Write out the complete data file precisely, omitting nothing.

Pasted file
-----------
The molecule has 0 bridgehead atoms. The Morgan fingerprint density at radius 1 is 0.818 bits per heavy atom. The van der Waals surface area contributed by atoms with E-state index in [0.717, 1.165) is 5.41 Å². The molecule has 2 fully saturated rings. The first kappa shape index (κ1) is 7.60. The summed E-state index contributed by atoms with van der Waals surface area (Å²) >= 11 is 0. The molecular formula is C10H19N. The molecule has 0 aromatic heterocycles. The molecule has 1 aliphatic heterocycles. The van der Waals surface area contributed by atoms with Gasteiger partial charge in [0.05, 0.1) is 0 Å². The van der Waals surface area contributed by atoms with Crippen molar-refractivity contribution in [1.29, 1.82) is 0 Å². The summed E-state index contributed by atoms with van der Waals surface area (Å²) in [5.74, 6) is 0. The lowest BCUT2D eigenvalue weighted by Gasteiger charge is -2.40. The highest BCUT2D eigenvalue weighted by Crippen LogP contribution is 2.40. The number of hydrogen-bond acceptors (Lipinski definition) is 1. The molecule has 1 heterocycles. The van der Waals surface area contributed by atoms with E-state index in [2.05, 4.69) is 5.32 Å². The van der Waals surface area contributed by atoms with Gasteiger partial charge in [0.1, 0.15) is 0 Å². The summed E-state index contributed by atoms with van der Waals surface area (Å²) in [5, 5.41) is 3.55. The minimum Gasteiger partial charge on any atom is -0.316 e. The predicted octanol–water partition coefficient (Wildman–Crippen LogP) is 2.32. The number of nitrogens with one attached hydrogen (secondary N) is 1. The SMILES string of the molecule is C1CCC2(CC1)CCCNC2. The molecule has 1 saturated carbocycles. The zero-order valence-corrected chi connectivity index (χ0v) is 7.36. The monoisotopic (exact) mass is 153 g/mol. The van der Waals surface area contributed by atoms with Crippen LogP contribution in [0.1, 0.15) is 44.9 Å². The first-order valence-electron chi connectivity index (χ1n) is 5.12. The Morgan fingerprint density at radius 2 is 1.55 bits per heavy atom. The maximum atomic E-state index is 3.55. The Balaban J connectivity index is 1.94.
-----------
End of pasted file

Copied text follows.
The molecule has 0 bridgehead atoms. The Morgan fingerprint density at radius 1 is 0.818 bits per heavy atom. The van der Waals surface area contributed by atoms with E-state index in [0.717, 1.165) is 5.41 Å². The molecule has 2 fully saturated rings. The first kappa shape index (κ1) is 7.60. The summed E-state index contributed by atoms with van der Waals surface area (Å²) >= 11 is 0. The molecular formula is C10H19N. The molecule has 0 aromatic heterocycles. The molecule has 1 aliphatic heterocycles. The van der Waals surface area contributed by atoms with Gasteiger partial charge in [0.05, 0.1) is 0 Å². The van der Waals surface area contributed by atoms with Crippen molar-refractivity contribution in [1.29, 1.82) is 0 Å². The summed E-state index contributed by atoms with van der Waals surface area (Å²) in [5.74, 6) is 0. The lowest BCUT2D eigenvalue weighted by Gasteiger charge is -2.40. The highest BCUT2D eigenvalue weighted by Crippen LogP contribution is 2.40. The number of hydrogen-bond acceptors (Lipinski definition) is 1. The molecule has 1 heterocycles. The van der Waals surface area contributed by atoms with E-state index in [2.05, 4.69) is 5.32 Å². The van der Waals surface area contributed by atoms with Gasteiger partial charge in [0.1, 0.15) is 0 Å². The summed E-state index contributed by atoms with van der Waals surface area (Å²) in [5, 5.41) is 3.55. The minimum Gasteiger partial charge on any atom is -0.316 e. The predicted octanol–water partition coefficient (Wildman–Crippen LogP) is 2.32. The number of nitrogens with one attached hydrogen (secondary N) is 1. The SMILES string of the molecule is C1CCC2(CC1)CCCNC2. The molecule has 1 saturated carbocycles. The zero-order valence-corrected chi connectivity index (χ0v) is 7.36. The monoisotopic (exact) mass is 153 g/mol. The van der Waals surface area contributed by atoms with Crippen LogP contribution in [0.1, 0.15) is 44.9 Å². The first-order valence-electron chi connectivity index (χ1n) is 5.12. The Morgan fingerprint density at radius 2 is 1.55 bits per heavy atom. The maximum atomic E-state index is 3.55. The Balaban J connectivity index is 1.94.